de Wolff: Winter Carnival’s Seasonal Regression
Winter Carnival lacks spirited traditions comparable to its fall and spring counterparts.
This column is featured in the 2023 Winter Carnival special issue.
In a survey of the graduating Class of 2022, Winter Carnival placed last in students’ rankings of important Dartmouth experiences. This should not come as a surprise to any current students or recent alumni, as Winter Carnival’s traditions have been steadily whittled away with nothing to replace them in kind. At least the administration has deemed a two-minute sled race fit to stay, but such sterilized diversions will only ever appear in admissions brochures — never in one’s fondest memories of the College.
Maybe if Winter Carnival looked more like what National Geographic once called the “Mardi Gras of the North,” there would not be such a sorry state of affairs. Apocryphal stories of the weekend’s former glory abound, detailing visits of F. Scott Fitzgerald and Johnny Cash to Hanover during Winter Carnivals of days gone by. It seems unlikely that Winter Carnival, in its current lackluster form, would ever attract celebrities of such caliber again. But this should be our goal — to restore Dartmouth’s signature weekend to its former glory. To accomplish this, students must institute new traditions that are in keeping with the original spirit of the weekend.
At its core, Winter Carnival represents a vitalistic celebration of our survival in remote, hostile conditions. Despite being knee-deep in snow and freezing cold, we have survived here for over 250 years. This certainly does seem like a cause for celebration. And how do we celebrate? We pile heaps of snow – the symbol of this most unforgiving time of year — into a giant monument in the center of campus. Then we willingly expose ourselves to freezing cold water by jumping into Occom Pond via the Polar Bear Swim. Falling through the surface of a frozen pond would seem absurd most of the time, yet it is one of the weekend’s most in-demand activities. Never let it be said that Dartmouth students let common sense prevent them from having a good time! We do not run from the elements here — we brave them in a hardy assertion of our enduring presence in the face of nature’s challenge.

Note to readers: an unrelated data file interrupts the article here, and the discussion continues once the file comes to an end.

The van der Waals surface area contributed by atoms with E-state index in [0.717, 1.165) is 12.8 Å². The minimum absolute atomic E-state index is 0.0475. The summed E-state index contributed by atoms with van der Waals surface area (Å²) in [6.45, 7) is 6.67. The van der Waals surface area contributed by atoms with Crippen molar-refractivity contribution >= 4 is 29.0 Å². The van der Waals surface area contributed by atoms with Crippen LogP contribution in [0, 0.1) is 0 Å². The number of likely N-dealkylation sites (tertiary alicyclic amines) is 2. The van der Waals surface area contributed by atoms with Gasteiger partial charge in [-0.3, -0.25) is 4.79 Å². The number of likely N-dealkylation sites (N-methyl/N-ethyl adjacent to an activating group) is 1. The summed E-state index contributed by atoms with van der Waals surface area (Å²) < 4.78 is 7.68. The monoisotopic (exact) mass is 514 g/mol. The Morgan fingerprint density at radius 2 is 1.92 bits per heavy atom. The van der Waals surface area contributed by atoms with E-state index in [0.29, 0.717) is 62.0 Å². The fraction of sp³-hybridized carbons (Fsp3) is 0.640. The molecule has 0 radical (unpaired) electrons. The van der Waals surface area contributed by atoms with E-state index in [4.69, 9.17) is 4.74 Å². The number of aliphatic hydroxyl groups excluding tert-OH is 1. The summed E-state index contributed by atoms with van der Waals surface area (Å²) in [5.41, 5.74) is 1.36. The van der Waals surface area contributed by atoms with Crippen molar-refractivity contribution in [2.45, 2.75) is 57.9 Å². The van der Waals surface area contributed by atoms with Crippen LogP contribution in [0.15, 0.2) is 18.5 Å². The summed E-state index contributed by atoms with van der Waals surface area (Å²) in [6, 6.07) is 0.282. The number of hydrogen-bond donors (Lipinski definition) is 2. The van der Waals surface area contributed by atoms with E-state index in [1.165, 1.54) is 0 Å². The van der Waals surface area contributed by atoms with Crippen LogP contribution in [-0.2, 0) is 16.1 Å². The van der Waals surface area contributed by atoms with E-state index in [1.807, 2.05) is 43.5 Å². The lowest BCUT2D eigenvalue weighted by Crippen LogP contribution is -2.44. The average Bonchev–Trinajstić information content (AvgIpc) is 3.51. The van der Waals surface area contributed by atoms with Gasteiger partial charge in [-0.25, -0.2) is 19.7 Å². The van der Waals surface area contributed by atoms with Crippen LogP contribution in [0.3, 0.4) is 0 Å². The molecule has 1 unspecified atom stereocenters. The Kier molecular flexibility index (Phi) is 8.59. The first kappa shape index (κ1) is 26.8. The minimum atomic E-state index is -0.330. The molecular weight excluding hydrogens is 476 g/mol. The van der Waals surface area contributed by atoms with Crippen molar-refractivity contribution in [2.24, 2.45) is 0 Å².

In recent years, Winter Carnival has lost its way. The constant struggle to get students to participate in building the snow statue is emblematic of this. As the weekend’s traditions are systematically culled or fall out of fashion, it is no wonder that students feel like Winter Carnival is much ado about nothing. Look at what was formerly another popular student tradition, the Psi Upsilon keg jump. Snow, skating and kegs — three enduring symbols of Dartmouth winters, all combined in one daredevilish expression of collegiate derring-do. Running for 19 years — older than the average Dartmouth freshman at matriculation — it was ultimately banned in 2000. When the Coed Fraternity and Sorority Judiciary Committee put a stop to the tradition, it was not due to any safety concerns stemming from the activity itself, but rather as a result of underage drinking and crowd control concerns. After all, God forbid college students might drink during a party weekend. Now, I’m not condoning dangerous or reckless activities, but such heavy-handed decisions to wholly eliminate the traditions that set the weekend apart are a key reason why our graduating classes now think so little of Winter Carnival.